This is far from the only case where the characters living in a medieval society immediately overturn their lifelong ways of thinking. Realist Hero seems to take the general stance that if people are just given the knowledge and tools to succeed, then they will use it. But in reality, this doesn’t happen nearly as often as we would like (see: why people in Malaria-stricken countries don’t use the free mosquito nets they’re given). In that sense, Kazuya is more of an idealist hero than a “realist hero”.
To be honest, that’s exactly what I like about this novel. Among all the fictional scenarios I’d like to see happen in the real world, “people learning to get along and work towards a common goal” is high up there. Even Kazuya’s opponents tend to be good people at heart and will see reason after a proper conversation. On top of that, Kazuya exclusively uses his powers and privilege to make the world a better place. It reminds me of how most people, when given powers and the freedom to do what they want in an open world video game, still want to be good Samaritans within the fictional world they’re role-playing in. Power fantasies aren’t just about sleazy exploitation and ego stroking – at its core, it’s simply about feeling good about oneself.
Nevertheless, I have to remind myself that not all of Kazuya’s ideas are genius. The premise of an “enlightened” modern person swooping in to save a less “civilised” society from their own collapse is not uncommon in fiction, and it reeks of the “White Man’s Burden” to boot.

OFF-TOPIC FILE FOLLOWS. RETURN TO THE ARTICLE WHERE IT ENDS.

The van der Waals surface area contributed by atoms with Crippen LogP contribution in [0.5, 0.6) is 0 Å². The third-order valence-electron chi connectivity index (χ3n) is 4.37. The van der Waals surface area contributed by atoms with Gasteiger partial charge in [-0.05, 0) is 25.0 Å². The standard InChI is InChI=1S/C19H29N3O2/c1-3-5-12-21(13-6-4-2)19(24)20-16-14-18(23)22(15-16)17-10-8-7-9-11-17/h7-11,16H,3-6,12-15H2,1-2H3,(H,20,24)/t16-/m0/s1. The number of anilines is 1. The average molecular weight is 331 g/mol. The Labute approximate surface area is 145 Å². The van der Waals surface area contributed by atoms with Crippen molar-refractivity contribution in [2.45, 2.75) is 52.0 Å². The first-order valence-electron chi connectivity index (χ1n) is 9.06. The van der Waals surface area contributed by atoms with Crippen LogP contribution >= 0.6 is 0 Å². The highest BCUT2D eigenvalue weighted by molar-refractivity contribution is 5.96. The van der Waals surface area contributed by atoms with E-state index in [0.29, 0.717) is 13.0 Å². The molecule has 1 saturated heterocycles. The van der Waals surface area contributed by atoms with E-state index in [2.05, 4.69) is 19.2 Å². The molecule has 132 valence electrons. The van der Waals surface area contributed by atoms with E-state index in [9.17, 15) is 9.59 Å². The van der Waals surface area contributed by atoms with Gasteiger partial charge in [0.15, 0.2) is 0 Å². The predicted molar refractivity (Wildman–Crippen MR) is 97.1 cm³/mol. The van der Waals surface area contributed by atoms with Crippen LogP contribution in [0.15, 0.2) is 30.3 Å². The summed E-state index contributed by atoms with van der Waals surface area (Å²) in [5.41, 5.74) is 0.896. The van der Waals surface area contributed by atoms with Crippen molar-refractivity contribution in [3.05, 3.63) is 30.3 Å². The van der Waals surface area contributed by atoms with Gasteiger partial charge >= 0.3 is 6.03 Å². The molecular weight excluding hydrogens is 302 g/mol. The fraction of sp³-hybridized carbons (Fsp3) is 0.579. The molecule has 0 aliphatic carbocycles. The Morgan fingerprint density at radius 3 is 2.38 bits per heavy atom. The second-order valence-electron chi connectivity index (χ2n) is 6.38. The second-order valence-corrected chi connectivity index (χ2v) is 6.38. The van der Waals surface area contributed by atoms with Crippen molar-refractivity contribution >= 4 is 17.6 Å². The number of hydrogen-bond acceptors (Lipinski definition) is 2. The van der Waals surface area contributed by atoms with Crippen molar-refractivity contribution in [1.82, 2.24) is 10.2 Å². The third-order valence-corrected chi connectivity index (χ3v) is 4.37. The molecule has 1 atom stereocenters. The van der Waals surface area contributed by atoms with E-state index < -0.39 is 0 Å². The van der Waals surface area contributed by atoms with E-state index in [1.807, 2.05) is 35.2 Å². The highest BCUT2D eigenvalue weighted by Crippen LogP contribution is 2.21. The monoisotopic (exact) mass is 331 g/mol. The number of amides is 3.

I’m reminded of an occasion in university when a friend of mine told me his belief that monarchy is the ideal political system, but only if the monarch was enlightened and had the best interests of the people in mind. That way, they could enforce top-down measures quickly without being obstructed by the trappings of democracy. A benign tyrant, if you will.
That’s the kind of leader you see in Realist Hero.
I can’t blame the novel for its appeal. For all the problems of the modern world, life is better now than it was for the people of the past. The idea that someone with today’s knowledge would be considered the wisest of kings seems like a comfort. But that way of thinking is rooted in privilege and the unfounded belief that the knowledge of our society is something we achieved for ourselves.
After all, it is privilege that deludes us into believing, even for a moment, that if only we were made into kings we could fix the problems of the world.